Geomagnetic polarity dating

This activity was intermittent and a hiatus is recognized from about 2 to 0.7 m.y.ago, which we have taken as the break between the eruption of the Early and Late Lavas of the Younger Volcanic Series.During this change the strength of the magnetic field weakened to 5% of its present strength.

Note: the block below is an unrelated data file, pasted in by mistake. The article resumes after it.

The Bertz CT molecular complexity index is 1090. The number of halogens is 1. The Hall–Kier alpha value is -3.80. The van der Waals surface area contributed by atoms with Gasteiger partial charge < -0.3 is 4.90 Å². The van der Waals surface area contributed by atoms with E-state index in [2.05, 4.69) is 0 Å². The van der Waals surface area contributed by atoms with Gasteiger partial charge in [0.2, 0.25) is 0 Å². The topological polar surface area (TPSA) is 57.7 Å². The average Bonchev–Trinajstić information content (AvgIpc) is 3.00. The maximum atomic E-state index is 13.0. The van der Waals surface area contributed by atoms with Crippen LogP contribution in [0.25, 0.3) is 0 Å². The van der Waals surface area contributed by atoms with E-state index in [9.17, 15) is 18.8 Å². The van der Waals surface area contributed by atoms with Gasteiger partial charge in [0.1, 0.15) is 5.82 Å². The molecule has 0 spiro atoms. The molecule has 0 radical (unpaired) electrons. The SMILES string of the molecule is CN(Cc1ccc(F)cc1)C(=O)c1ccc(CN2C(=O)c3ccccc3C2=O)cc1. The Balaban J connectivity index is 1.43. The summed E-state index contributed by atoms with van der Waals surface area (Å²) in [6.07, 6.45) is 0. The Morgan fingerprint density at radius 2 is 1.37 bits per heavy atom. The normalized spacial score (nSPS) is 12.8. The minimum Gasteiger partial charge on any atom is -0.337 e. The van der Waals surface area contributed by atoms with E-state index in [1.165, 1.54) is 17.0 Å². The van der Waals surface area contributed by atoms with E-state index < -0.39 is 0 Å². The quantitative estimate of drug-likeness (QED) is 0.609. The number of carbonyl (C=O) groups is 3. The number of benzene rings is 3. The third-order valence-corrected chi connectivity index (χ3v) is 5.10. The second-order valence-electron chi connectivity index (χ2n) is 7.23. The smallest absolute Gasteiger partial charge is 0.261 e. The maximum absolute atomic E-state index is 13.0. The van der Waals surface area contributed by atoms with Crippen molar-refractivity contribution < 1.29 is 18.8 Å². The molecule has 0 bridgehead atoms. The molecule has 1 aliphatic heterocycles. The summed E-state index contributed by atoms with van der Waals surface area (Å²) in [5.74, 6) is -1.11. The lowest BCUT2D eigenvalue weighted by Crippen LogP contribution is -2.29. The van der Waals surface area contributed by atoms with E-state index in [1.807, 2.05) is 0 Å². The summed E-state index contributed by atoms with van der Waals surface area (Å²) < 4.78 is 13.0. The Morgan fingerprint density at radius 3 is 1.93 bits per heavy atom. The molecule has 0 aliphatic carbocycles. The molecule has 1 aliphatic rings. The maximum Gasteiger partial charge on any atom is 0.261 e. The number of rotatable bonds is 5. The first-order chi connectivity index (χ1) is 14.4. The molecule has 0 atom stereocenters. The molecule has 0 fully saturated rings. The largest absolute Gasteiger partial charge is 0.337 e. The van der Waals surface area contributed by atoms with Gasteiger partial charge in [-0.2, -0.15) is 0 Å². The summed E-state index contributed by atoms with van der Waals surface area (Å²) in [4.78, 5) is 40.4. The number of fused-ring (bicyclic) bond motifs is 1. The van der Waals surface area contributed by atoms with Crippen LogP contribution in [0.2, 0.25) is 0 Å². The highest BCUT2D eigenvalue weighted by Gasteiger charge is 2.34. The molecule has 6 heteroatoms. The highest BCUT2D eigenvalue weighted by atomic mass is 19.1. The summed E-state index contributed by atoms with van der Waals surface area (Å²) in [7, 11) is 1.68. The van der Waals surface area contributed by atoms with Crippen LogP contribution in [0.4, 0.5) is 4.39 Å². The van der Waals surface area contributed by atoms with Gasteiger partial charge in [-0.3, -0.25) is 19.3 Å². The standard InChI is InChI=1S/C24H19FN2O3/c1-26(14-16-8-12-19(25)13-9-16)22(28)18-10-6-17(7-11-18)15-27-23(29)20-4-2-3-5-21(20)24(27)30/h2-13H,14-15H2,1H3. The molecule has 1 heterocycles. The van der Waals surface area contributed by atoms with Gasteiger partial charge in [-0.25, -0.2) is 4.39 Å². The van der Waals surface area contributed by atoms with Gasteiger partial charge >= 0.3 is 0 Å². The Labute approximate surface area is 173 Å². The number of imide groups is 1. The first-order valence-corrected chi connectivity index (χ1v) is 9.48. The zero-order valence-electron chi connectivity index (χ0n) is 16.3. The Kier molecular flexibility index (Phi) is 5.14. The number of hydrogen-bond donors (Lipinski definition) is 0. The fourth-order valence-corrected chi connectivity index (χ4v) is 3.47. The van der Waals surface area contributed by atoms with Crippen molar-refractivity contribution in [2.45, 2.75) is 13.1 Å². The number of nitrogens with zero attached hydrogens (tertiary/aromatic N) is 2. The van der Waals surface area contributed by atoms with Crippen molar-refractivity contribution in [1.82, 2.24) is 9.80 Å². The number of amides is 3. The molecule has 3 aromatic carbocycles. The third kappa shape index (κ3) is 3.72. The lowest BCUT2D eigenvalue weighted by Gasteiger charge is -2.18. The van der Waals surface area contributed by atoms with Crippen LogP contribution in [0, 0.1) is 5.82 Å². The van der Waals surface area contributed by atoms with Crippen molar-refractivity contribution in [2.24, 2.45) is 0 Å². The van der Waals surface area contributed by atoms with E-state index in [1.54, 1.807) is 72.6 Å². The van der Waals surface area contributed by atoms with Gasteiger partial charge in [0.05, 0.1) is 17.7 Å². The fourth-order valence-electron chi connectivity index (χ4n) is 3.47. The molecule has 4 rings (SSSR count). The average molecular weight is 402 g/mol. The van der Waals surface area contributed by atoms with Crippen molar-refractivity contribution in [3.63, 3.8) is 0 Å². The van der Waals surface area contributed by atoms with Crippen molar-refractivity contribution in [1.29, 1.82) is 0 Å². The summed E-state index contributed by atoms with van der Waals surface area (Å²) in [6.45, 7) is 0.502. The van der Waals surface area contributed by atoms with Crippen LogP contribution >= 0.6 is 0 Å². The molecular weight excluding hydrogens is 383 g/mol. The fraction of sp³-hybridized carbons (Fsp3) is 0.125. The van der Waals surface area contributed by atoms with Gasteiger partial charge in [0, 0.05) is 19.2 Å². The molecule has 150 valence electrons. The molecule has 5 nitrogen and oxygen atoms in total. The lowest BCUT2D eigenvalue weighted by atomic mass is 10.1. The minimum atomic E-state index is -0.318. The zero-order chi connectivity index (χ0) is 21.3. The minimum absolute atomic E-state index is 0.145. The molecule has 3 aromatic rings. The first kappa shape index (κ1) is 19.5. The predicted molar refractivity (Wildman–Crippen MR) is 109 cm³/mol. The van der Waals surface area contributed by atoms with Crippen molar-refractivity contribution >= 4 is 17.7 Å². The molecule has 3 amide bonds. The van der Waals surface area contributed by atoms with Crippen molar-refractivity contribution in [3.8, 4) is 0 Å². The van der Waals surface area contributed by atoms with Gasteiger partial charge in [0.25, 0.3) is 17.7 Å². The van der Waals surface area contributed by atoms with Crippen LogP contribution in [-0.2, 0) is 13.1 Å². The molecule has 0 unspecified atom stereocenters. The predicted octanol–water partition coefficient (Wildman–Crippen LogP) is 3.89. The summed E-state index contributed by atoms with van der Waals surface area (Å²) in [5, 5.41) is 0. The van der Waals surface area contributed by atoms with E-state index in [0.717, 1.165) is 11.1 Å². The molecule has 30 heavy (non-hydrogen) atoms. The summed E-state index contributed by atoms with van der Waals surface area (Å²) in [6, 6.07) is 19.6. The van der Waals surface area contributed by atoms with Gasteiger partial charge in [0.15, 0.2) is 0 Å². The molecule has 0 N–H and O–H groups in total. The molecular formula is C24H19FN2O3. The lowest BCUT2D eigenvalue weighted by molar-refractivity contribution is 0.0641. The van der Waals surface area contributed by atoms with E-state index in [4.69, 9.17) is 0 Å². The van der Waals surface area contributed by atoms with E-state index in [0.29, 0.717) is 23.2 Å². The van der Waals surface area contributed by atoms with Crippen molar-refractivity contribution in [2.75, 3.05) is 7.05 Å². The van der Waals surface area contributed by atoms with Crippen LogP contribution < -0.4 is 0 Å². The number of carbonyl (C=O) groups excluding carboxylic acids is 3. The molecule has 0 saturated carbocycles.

Lavas of the Younger Volcanic Series were erupted from about 3.5 m.y. ago, flooding the denuded stumps of the shield volcano.The accumulated data set on polarity chronology from Nepal permits regional correlation of this sector with the Siwalik sections in India and Pakistan that have beenwell-dated through a combination of magnetostratigraphy and fission-track dating (see, for example, Keller 1990; see also reviews by Opdyke 1990 and Burbank 1996 and references therein).Owing to the absence of fossil- or isotope-constrained ages in the Siwaliks of Nepal, however, additional reversal records from the relatively thick ( 1-2 km) sections in its eastern and western parts are required in order to gain an accurate overall chronological insight into the sedimentation and tectonic history of the central part of the fold-and-thrust foreland belt of the Himalaya.Results of a geochronological and paleomagnetic investigation of the volcanic island of Mauritius are reported.Potassium-argon dates indicate that the main shield volcano was built subaerially between about 7.8 and 6.8 m.y. Some evidence is presented for caldera formation following the construction of the volcanic shield.

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